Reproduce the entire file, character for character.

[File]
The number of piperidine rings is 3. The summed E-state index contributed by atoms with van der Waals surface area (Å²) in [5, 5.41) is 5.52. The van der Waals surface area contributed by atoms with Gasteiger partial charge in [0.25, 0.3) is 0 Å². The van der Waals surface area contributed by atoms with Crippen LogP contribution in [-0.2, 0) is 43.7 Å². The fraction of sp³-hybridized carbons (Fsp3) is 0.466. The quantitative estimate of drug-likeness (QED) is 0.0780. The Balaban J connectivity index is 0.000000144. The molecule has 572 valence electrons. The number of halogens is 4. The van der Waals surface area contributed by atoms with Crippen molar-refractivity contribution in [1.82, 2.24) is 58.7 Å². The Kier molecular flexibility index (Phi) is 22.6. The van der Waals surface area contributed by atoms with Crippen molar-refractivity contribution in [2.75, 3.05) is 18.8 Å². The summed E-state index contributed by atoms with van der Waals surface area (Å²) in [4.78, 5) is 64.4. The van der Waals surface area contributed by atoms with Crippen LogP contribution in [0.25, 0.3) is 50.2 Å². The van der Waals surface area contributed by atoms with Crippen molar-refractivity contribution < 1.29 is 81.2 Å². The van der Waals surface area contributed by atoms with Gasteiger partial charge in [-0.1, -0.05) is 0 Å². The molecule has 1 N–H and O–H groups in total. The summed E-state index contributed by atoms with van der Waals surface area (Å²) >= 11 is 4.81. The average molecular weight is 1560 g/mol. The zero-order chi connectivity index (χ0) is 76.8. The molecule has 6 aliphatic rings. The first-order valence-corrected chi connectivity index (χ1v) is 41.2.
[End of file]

The number of piperidine rings is 3. The summed E-state index contributed by atoms with van der Waals surface area (Å²) in [5, 5.41) is 5.52. The van der Waals surface area contributed by atoms with Gasteiger partial charge in [0.25, 0.3) is 0 Å². The van der Waals surface area contributed by atoms with Crippen LogP contribution in [-0.2, 0) is 43.7 Å². The fraction of sp³-hybridized carbons (Fsp3) is 0.466. The quantitative estimate of drug-likeness (QED) is 0.0780. The Balaban J connectivity index is 0.000000144. The molecule has 572 valence electrons. The number of halogens is 4. The van der Waals surface area contributed by atoms with Crippen molar-refractivity contribution in [1.82, 2.24) is 58.7 Å². The Kier molecular flexibility index (Phi) is 22.6. The van der Waals surface area contributed by atoms with Crippen molar-refractivity contribution in [2.75, 3.05) is 18.8 Å². The summed E-state index contributed by atoms with van der Waals surface area (Å²) in [4.78, 5) is 64.4. The van der Waals surface area contributed by atoms with Crippen LogP contribution in [0.25, 0.3) is 50.2 Å². The van der Waals surface area contributed by atoms with Crippen molar-refractivity contribution < 1.29 is 81.2 Å². The van der Waals surface area contributed by atoms with Gasteiger partial charge in [-0.1, -0.05) is 0 Å². The molecule has 1 N–H and O–H groups in total. The summed E-state index contributed by atoms with van der Waals surface area (Å²) >= 11 is 4.81. The average molecular weight is 1560 g/mol. The zero-order chi connectivity index (χ0) is 76.8. The molecule has 6 aliphatic rings. The first-order valence-corrected chi connectivity index (χ1v) is 41.2.